NEW YORK -- Four years ago, the Democratic Party trooped to its national convention in Atlanta in the hope of combating the view, anathema in the South, that it remained a vehicle of Northern liberals. Then it proceeded to nominate Gov. Michael S. Dukakis of Massachusetts as its standard-bearer.
Dixie tongues clucked that the Democrats were doomed once again to defeat -- for the fifth time in six presidential elections -- and they were right. George Bush and the Republicans successfully buried Mr. Dukakis by painting him as yet another tax-and-spend, permissive liberal.
Today, although the 1992 Democratic National Convention is opening in a bastion of Northern liberalism, those clucking tongues have been replaced by confident Southern voices insisting that the party has finally seen the light.
By selecting Gov. Bill Clinton of Arkansas as its presidential nominee, they argue, the party can now blunt that earlier kind of assault and associate itself with the more moderate mainstream of American political thought. And Mr. Clinton's choice of another Southerner, Sen. Al Gore of Tennessee, as his running mate further emphasizes the tilt away from Northern liberalism.
Preaching "responsibility" along with opportunity, Mr. Clinton aims to swap the old giveaway image of the Democratic Party for one of a still-compassionate but hard-nosed political engine dedicated to improving the well-being of all Americans, not just the poor.
The party's tradition as the champion of the downtrodden remains, however, and continues to be a magnet for support from the coalition of blue-collar workers and blacks and other minorities that has constituted its core from the earliest New Deal days.
That core support was seriously eroded in the 1980s as blue-collar voters switched to Ronald Reagan and stayed with his Republican successor in 1988. Getting these Reagan Democrats back has been a key objective of the party's national committee chairman, Ronald H. Brown, and of Mr. Clinton. These voters are even more essential in the context of the three-way race that has emerged through the Ross Perot phenomenon.
The first objective for Mr. Clinton, as for President Bush, must be to hold on to his base constituency against the siren song of Mr. Perot. So the trick for Mr. Clinton as the new Democratic leader is to present the party's new look without losing the old support.
In any event, the party that will nominate the Arkansan here Wednesday will certainly offer television viewers a more moderate image than the one conveyed four years ago when it chose Mr. Dukakis or eight years ago when it anointed former Vice President Walter F. Mondale, openly warning of new taxes. The more outspoken liberal voices will be heard, to be sure, but in subordinate roles.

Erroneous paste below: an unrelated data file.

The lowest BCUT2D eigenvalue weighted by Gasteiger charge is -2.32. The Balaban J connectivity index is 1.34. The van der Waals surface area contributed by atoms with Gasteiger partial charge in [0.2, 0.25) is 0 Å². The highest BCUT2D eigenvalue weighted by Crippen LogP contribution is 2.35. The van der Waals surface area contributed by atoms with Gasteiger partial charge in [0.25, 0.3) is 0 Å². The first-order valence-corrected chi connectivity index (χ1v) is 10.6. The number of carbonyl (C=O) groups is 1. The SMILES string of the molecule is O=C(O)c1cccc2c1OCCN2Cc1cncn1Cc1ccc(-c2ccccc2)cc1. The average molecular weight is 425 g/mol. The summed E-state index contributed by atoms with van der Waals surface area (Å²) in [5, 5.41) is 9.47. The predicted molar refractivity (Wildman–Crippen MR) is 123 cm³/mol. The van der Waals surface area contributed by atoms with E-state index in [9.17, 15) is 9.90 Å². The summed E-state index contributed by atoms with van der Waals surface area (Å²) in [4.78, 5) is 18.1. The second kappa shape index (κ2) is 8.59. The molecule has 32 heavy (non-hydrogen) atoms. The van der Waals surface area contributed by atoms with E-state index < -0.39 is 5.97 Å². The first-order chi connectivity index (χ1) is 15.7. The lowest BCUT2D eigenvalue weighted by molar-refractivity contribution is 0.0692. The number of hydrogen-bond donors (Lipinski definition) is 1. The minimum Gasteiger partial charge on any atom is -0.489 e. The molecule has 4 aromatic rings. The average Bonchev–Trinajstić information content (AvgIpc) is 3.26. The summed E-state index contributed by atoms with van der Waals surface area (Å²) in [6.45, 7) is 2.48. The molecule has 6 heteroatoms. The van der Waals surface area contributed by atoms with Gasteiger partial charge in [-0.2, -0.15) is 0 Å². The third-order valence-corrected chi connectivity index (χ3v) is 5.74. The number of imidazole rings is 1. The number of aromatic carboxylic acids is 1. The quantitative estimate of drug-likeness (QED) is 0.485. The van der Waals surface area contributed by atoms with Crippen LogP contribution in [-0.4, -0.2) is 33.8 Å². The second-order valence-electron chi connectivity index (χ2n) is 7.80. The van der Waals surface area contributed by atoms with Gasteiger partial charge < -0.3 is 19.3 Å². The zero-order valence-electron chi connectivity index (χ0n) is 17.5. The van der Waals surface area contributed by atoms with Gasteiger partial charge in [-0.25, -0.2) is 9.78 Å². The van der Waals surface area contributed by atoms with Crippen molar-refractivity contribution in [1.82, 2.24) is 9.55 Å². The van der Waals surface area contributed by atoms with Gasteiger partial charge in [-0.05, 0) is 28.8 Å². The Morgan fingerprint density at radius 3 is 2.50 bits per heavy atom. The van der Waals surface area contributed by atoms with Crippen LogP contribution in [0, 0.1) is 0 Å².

The Rev. Jesse L. Jackson, the scourge of Mr. Dukakis in 1988 and Mr. Mondale in 1984 when he pressured them to take more liberal platform stands under undefined threats of non-cooperation, has been largely blunted by Mr. Clinton. He demonstrated in the primaries considerable support among black voters in his own right, and he has not shied from standing up to Mr. Jackson.
The civil rights leader finally endorsed the ticket Saturday night after speculation that his endorsement was the price he would have to pay to address the convention, which he will do tomorrow night.
At the same time, however, he expressed considerable dissatisfaction with Mr. Clinton, saying on NBC-TV's "Meet the Press" yesterday that the governor's campaign tactics had "insulted and infuriated a lot of people." He vowed to "push the party from within and without" to address the social needs he has argued have been neglected.
Mr. Brown said, "Those are the kind of comments that I would hope would not be made when our party is more united than it has been in two decades."
Mr. Clinton, for his part, elected to brush Mr. Jackson's criticism aside. "I welcome Reverend Jackson's support and look forward to working with him in the coming months," he said in a formal statement.
Former Gov. Jerry Brown of California, carrying his losing fight for the nomination into the convention, has failed to muster enough support to get a floor hearing for his "humility agenda" -- calling on Democrats in Congress to reject pay raises and sharply limit campaign fund raising. He is likely to be little more than an irritant here.
As of last night, the Californian was still holding off on endorsing Mr. Clinton. After what he described as "a very friendly conversation" with Mr. Clinton on his own reform agenda, he told an outdoor rally of supporters: "Things are moving in a positive direction but not at the rate of speed some in the party would like."
That remark didn't sit well with the national committee chairman. "Jerry Brown has got to make some decisions about whether he is with the team," Chairman Brown said. He indicated that the former governor would have to endorse the ticket first if he wanted to address the convention this week.